Curtis says he was struck by the bravery and resilience shown by the town’s residents. He remembers one particular encounter with a local man whose home was destroyed in the fire. The man was living in a motel with his family. “He walks over to me and says, ‘Listen, I have a message that I want you to get out there. We’re sticking together, and we’re fighting, and we’re going to rebuild this city. I don’t want you guys to leave. I want you guys to be here for that.”

Now, two weeks on, the young journalists interviewed for this story have started to process what they saw and heard, and to realize how profoundly their reporting on the tragedy has affected them.

“I’ve never covered something like this in my life,” Beeston says. Finding the balance between getting the hard news out while approaching the personal stories of tragedy with humility and humanity was extremely challenging.

“It’s made me want to be a better reporter in so many ways,” she adds. “A story like this reminds me why I’m doing this.”

Curtis says he has wrestled with feelings of guilt brought on by the assignment, coupled with sadness for the victims. In spite of this, he remains convinced their story needs to be told.

“You feel bad about it,” he says. “But it’s also important that people read about people just like them in a small town — how they’ve had their lives torn apart, and how they’re dealing with it.”

Related links:
•    “Concordia community extends sympathies to Lac-Mégantic residents” — NOW, July 8, 2013
•    Department of Journalism
•    The Gazette
•    CBC

Alumni on the scene
A number of Concordia alumni, many of whom are recent graduates, covered the tragic events at Lac-Mégantic for various media outlets.

“They are handling the story with thoroughness and journalistic integrity," says Brian Gabrial, chair of the university’s Department of Journalism.

Here is the current list — which grows daily — of alumni who have been on site at Lac-Mégantic:
    
•    Peggy Curran (The Gazette), BA (Eng. & hist.) 78
•    Ingrid Peritz (The Globe and Mail), BA (journ. & urban studies) 82
•    Mark Kelley (CBC), BA (journ.) 85
•    Debra Arbec (CBC), BA (journ.) 89
•    Ioanna Roumeliotis (CBC), BA (journ.) 91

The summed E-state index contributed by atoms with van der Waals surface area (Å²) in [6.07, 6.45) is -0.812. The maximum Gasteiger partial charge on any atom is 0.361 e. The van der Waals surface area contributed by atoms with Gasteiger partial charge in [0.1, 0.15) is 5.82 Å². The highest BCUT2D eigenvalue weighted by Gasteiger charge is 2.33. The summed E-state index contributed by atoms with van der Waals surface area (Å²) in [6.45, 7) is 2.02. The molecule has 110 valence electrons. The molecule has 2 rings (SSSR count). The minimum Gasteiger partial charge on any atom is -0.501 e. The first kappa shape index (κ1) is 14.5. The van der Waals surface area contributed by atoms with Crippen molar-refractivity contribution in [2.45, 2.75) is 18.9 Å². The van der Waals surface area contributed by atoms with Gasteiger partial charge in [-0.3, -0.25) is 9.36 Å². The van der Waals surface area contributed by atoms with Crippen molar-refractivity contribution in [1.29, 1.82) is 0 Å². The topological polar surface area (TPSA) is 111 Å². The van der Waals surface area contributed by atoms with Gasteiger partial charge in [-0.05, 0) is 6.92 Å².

•    Shuyee Lee (CJAD), BA (comm. studies & journ.) 92
•    Mike Armstrong (Global National), BA (poli. sci) 93, GrDip (journ.) 95
•    Linda Gyulai (The Gazette), GrDip (journ.) 93
•    Genevieve Beauchemin (CTV), GrDip (journ.) 94
•    Lauren McCallum (CBC), BA (journ.) 95
•    Phil Carpenter (The Gazette), BA (comm. studies) 97
•    Tim Sargeant (Global Montreal), BA (journ.) 97
•    Mike LeCouteur (Global National), BA (journ.) 00
•    Catherine Solyom (The Gazette), GrDip (journ.) 00
•    Andy Blatchford (CP), BA (human environment) 03, GrDip (journ.) 05
•    Catherine Cullen (CBC), GrDip (journ.) 05
•    Aaron Derfel (The Gazette), BA 06
•    Raffy Boudjikanian (CBC), BA (journ.) 07
•    Ben Shingler (CP), GrDip (journ.) 08
•    Thomas Daigle (CBC), BA (journ.) 10
•    Dan Spector (CJAD), BA (journ.) 10
•    Justin Giovanetti (The Globe and Mail), BA (journ. & poli. sci.) 11
•    Willy Lowry (CBC), BA (journ.) 11
•    Peter Tardif (CBC), BA (journ.) 11
•    Aalia Adam (Global News), BA (journ.) 12
•    Emily Brass (CBC), BA (journ.) 12
•    Michel Boyer (CJAD), BA (journ.) 12
•    Laura Beeston (The Gazette), BA (journ. & women’s studies) 13
•    Megan Dolski (CP), BA (journ.) 13
•    Jacques Gallant (The Star), BA (journ./French lit.) 13
•    Adam Kovac (The Gazette), BA (journ. & poli. sci.) 13
•    Riley Sparks (The Gazette), photography (not yet graduated)
•    Christopher Curtis (The Gazette), journalism (not yet graduated)